Get Acquainted with Font Book
Font Book is Tiger's font-management utility. Its obvious raison d'être is to install and remove fonts without your having to run around to all the Fonts folders. But it does more than just installation chores: it checks fonts for corruption, indicates and resolves duplicates, displays a font's complete character set, copies designated fonts into a separate folder to accompany your document to a printer, and generally helps you wade through the hundreds of fonts you'll have just by installing a Microsoft or Adobe application or two.
To do anything beyond blindly installing a font, you need to know at least the basics of Font Book, covered in Tour the Interface. To really take control of your fonts, and to make the most of Font Book's features, you'll eventually need to learn more about its general capabilities, described in the rest of this chapter; they aren't immediately necessary, but they'll help you work more efficiently. I cover other Font Book capabilities, such as disabling fonts, handling duplicates, and creating collections and libraries, in related topics in Chapters 4 through 7.
Tour the Interface
It's easy to get started in Font Book, because its surface behavior and interface are predictable. But that friendly surface belies both its versatility and its—let's be kind and call it quirkiness—in some behaviors and interface elements.
Font Book is in your Applications folder, and opens automatically when you double-click on (the right kind of) font file (Figure 8); if you do a lot of font wrangling, keep it in your Dock for easy access.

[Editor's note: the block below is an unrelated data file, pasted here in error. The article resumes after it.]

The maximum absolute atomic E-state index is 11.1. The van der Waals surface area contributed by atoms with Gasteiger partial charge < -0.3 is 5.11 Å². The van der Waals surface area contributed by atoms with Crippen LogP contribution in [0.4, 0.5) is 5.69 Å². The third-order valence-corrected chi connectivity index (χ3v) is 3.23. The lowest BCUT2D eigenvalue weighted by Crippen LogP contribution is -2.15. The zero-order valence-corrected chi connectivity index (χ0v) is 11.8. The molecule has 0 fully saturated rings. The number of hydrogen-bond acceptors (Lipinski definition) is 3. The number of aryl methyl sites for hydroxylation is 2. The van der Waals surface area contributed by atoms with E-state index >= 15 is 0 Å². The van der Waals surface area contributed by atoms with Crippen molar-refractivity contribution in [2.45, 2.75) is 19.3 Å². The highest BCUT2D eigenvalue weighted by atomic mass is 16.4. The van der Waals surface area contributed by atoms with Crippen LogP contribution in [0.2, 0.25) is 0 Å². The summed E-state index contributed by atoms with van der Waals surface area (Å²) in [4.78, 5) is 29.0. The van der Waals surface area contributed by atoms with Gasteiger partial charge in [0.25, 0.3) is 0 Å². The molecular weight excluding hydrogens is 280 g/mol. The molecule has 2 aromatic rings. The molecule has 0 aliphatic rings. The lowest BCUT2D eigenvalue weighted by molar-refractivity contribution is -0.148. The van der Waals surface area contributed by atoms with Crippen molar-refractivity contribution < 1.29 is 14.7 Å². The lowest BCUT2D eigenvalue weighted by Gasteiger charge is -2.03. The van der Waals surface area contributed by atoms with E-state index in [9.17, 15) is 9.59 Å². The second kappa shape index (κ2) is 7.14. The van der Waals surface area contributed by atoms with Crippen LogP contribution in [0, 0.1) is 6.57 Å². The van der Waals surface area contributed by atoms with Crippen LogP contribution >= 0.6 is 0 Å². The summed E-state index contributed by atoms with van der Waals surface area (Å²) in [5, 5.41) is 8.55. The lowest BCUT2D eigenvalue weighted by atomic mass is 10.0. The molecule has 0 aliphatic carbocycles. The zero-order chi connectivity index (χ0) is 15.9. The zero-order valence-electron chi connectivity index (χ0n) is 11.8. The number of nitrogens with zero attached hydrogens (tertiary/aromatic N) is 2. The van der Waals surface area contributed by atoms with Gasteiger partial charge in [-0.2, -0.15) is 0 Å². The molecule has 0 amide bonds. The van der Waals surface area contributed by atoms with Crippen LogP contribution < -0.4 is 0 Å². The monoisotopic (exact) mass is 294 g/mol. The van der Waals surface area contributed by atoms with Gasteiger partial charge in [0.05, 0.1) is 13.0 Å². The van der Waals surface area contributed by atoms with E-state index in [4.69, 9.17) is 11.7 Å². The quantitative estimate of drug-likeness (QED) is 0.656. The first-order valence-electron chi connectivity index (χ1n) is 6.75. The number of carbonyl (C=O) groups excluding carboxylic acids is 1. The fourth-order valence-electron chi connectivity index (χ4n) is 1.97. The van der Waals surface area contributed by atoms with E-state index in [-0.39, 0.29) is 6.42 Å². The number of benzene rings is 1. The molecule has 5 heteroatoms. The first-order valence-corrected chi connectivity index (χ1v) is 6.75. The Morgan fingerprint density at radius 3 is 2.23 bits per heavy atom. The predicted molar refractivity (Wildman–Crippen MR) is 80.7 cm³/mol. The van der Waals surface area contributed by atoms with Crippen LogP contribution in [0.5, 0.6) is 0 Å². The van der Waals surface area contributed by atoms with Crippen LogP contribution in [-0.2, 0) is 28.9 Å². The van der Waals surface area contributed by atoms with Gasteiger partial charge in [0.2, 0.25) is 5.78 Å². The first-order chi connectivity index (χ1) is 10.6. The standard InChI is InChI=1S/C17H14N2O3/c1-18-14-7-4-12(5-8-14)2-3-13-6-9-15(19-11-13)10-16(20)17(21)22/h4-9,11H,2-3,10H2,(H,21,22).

Font Book's basic-looking interface belies both its versatility and power. The numbers and letters are keyed to descriptions in the text.
- The Collection list: Shows standard and user libraries above the line (a) and actual collections below it (b); click an item to display its fonts in the Font list. Disabled items (c) are dimmed.
The Font list: Click a font name to see a sample in the preview area. Duplicate fonts are marked with a dot (d); disabled fonts are dimmed (e). Click on the triangle to expand and collapse a list of a font's typefaces (f). Double-click on a font name to open a separate Preview window for it.
Warning! The typefaces listed under a family name are ganged together even if they're from different files in the same or different Fonts folders. So, in Figure 8, the Baskerville typefaces could be from two separate files: one in the User Fonts folder that has the four basic faces (Bold, Bold Italic, Italic, and Regular) and another one in the Library Fonts folder that includes only SemiBold and SemiBold Italic.
The preview area: Provides three types of samples, and an Info view, available through the Preview menu. The sample views are Sample, the alphanumeric set shown in the figure; Repertoire, the entire character set; and Custom, a type-it-yourself option. In Sample and Custom views, there's both a Size menu (g) and slider (h). You'll love the slider: in some views, moving it up decreases the font's point size, while in others you move it down to make the text smaller!